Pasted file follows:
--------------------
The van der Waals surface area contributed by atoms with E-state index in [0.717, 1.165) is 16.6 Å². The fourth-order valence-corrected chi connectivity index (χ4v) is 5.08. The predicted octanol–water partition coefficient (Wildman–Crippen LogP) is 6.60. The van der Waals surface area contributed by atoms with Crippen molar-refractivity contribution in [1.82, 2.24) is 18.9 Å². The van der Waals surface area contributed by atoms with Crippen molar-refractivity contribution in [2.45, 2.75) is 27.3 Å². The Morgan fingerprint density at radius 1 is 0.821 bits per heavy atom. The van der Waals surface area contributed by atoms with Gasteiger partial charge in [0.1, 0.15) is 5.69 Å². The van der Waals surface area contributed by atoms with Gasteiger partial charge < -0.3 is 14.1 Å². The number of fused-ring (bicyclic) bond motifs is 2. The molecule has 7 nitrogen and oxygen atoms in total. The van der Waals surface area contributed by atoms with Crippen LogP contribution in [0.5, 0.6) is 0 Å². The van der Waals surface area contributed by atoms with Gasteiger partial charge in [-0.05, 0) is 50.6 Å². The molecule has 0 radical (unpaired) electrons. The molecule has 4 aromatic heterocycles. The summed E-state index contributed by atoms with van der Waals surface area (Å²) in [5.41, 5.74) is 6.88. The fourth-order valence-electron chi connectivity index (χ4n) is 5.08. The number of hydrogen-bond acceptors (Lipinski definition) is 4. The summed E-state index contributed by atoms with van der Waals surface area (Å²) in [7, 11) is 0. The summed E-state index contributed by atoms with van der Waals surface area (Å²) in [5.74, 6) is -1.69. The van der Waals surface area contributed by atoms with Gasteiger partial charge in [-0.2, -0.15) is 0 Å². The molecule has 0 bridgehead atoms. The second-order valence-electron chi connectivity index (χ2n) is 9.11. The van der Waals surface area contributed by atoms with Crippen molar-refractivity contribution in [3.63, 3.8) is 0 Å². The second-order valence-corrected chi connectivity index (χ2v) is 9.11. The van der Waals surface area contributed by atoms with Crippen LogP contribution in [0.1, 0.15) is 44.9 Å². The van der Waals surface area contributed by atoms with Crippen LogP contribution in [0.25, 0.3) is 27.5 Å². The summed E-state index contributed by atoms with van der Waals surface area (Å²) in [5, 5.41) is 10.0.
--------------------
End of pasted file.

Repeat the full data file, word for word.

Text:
The van der Waals surface area contributed by atoms with E-state index in [0.717, 1.165) is 16.6 Å². The fourth-order valence-corrected chi connectivity index (χ4v) is 5.08. The predicted octanol–water partition coefficient (Wildman–Crippen LogP) is 6.60. The van der Waals surface area contributed by atoms with Crippen molar-refractivity contribution in [1.82, 2.24) is 18.9 Å². The van der Waals surface area contributed by atoms with Crippen molar-refractivity contribution in [2.45, 2.75) is 27.3 Å². The Morgan fingerprint density at radius 1 is 0.821 bits per heavy atom. The van der Waals surface area contributed by atoms with Gasteiger partial charge in [0.1, 0.15) is 5.69 Å². The van der Waals surface area contributed by atoms with Gasteiger partial charge < -0.3 is 14.1 Å². The number of fused-ring (bicyclic) bond motifs is 2. The molecule has 7 nitrogen and oxygen atoms in total. The van der Waals surface area contributed by atoms with Crippen LogP contribution in [0.5, 0.6) is 0 Å². The van der Waals surface area contributed by atoms with Gasteiger partial charge in [-0.05, 0) is 50.6 Å². The molecule has 0 radical (unpaired) electrons. The molecule has 4 aromatic heterocycles. The summed E-state index contributed by atoms with van der Waals surface area (Å²) in [5.41, 5.74) is 6.88. The fourth-order valence-electron chi connectivity index (χ4n) is 5.08. The number of hydrogen-bond acceptors (Lipinski definition) is 4. The summed E-state index contributed by atoms with van der Waals surface area (Å²) in [7, 11) is 0. The summed E-state index contributed by atoms with van der Waals surface area (Å²) in [5.74, 6) is -1.69. The van der Waals surface area contributed by atoms with Gasteiger partial charge in [-0.2, -0.15) is 0 Å². The molecule has 0 bridgehead atoms. The second-order valence-electron chi connectivity index (χ2n) is 9.11. The van der Waals surface area contributed by atoms with Crippen molar-refractivity contribution in [3.63, 3.8) is 0 Å². The second-order valence-corrected chi connectivity index (χ2v) is 9.11. The van der Waals surface area contributed by atoms with Crippen LogP contribution in [0.1, 0.15) is 44.9 Å². The van der Waals surface area contributed by atoms with Crippen LogP contribution in [0.25, 0.3) is 27.5 Å². The summed E-state index contributed by atoms with van der Waals surface area (Å²) in [5, 5.41) is 10.0.